Adams further mispresented the facts by telling Humiston she found a substitute attorney for the Aug. 8 teleconference, according to the petition. In fact, no substitute was found and the call did not take place.
All of those actions violate the Rules of Professional Conduct, the petition states.
Counts two and three
According to the petition’s second count, Adams Powell was hired in June 2017 by a criminal defendant in a different case. She continued representing that client—and billing for services—while under suspension, the petition states.
Adams Powell consulted with the defendant on July 24, 26 and 31. She also contacted the Dakota County District Court clerk on Aug. 1, 2017, seeking a possible continuance—all while under suspension. She then invoiced for the unauthorized legal work, the petition says.
Adams Powell also accepted a $1,500 up front cash payment from that defendant’s mother. While she gave the mother a receipt, the petition says, she failed to have it countersigned by the payor, as required.
The petition’s third count alleges misdeeds that post-date her reinstatement. That count involves alleged misconduct in two cases. The first involved the same client from the family matter mentioned in count one. The second was an unrelated family law case.
The petition says Adams Powell charged flat fees of $2,500 to both clients. However, she neglected to tell either that their money wasn’t deposited in a trust account, as required. Instead, it went into Adams Powell’s personal bank account, the petition says.
When confronted Adams Powell claimed that deposits slips, which showed the money was placed in her personal account, weren’t made out in her handwriting. She also claimed the deposits were a bank teller’s error and that the teller had owned up to his mistake.
“Respondent made this statement knowing it was false,” the petition says.
An investigator contacted the named Wells Fargo teller, who said he had neither assisted her with the deposits nor told Adams Powell that he made the error.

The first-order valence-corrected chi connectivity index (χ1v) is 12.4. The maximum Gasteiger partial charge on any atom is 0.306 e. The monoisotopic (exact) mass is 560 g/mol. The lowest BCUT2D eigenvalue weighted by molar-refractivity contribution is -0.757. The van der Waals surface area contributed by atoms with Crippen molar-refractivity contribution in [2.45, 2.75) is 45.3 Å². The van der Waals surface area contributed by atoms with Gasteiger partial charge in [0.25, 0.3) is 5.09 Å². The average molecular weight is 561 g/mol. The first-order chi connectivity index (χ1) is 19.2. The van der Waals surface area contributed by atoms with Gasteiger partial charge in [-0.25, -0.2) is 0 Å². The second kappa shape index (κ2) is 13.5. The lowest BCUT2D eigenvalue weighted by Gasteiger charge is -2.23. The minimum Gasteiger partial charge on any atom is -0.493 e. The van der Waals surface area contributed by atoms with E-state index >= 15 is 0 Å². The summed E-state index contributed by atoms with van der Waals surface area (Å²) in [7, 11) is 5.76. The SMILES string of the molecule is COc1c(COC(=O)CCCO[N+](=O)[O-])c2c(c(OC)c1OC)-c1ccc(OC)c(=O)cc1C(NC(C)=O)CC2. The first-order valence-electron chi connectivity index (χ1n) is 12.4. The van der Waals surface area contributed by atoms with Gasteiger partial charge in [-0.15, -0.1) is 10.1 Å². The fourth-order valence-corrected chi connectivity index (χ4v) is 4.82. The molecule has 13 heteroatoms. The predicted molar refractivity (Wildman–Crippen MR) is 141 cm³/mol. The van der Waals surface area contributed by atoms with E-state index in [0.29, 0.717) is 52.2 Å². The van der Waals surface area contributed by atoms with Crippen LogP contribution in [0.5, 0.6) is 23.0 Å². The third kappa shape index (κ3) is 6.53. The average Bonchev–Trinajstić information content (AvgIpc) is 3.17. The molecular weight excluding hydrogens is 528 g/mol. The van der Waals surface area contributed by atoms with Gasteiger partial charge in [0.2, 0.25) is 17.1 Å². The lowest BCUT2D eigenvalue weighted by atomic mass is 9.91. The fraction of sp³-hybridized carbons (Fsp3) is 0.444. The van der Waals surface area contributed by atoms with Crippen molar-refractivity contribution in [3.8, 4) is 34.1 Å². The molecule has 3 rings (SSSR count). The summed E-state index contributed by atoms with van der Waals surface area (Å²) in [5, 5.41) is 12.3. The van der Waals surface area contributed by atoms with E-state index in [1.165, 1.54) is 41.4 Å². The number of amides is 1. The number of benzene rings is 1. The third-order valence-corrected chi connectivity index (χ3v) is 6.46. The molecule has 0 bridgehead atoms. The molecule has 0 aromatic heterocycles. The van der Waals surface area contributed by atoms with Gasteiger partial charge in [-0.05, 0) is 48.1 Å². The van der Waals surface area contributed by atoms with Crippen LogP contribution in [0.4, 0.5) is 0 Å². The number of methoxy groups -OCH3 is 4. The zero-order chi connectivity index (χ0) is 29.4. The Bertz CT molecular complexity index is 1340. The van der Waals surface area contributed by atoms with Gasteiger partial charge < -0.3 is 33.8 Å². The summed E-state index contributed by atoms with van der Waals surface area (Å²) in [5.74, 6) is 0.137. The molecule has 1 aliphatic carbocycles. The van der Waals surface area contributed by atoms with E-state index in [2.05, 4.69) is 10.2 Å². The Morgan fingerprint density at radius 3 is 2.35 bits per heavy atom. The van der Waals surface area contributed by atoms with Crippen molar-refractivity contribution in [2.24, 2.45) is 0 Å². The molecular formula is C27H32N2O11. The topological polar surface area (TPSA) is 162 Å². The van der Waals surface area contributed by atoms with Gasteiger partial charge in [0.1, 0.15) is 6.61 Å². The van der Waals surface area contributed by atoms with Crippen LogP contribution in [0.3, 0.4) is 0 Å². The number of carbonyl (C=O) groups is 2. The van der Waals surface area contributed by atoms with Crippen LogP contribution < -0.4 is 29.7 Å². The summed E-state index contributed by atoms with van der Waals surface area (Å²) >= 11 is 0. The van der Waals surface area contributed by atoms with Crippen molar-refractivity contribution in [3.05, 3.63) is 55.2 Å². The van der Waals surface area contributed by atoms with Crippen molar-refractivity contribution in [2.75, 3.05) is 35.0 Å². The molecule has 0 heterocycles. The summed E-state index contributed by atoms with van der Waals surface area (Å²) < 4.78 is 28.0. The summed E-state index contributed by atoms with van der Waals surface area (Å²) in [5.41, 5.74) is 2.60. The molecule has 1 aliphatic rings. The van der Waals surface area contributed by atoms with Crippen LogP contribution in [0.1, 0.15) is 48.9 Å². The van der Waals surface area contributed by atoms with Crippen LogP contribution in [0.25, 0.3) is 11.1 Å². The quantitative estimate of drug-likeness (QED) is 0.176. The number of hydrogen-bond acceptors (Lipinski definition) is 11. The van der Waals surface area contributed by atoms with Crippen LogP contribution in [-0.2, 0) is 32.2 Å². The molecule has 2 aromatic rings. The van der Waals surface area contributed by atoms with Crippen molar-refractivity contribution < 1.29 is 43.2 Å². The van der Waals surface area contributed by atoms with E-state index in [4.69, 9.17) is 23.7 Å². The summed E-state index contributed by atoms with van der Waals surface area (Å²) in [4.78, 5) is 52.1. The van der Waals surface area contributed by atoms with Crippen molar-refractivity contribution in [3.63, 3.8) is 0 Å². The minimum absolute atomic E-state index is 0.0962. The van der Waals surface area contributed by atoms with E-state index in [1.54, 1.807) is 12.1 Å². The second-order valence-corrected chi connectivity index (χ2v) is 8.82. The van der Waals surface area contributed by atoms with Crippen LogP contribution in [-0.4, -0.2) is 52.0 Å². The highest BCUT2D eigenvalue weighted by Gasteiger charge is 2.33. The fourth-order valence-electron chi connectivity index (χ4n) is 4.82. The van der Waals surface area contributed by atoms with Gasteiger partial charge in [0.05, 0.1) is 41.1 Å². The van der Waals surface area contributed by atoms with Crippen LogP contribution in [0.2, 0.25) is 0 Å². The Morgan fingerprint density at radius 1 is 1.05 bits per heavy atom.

Over the course of the count three investigation, Adams Powell was tardy offering up proof of her deposits, the petition says. It wasn’t until early March 2018 that she finally admitted the money was not properly deposited.
The attorney’s failure to reply promptly to queries and her failure to properly deposit funds are professional conduct breaches, the petition says. So was her false claim that she had properly deposited the money and her alternative claim that a bank teller blamed himself for the erroneous deposit, the petition said.
Adams Powell was given 20 days to respond to the petition.
Humiston said that any decision to punish Adams Powell is at the high court’s discretion. It has options ranging from no discipline up to disbarment, she said.
She said the case eventually will be turned over to an appointed senior judge, who will make findings of fact and recommend discipline. The Supreme Court will then hear the case and decide on appropriate punishment.
That process could take about five months, Humiston said. During that time, Adams Powell can continue to practice law.
State Sen. Bobby Joe Champion, DFL-Minneapolis, is the attorney representing Adams Powell in the matter. He could not be reached for comment by deadline.
Motions in MacDonald’s defamation suit against Brodkorb were heard on Nov. 1 in Ramsey County District Court; the matter was taken under advisement. Judge Richard H. Kyle, Jr., had yet to rule on competing motions in that case at press time.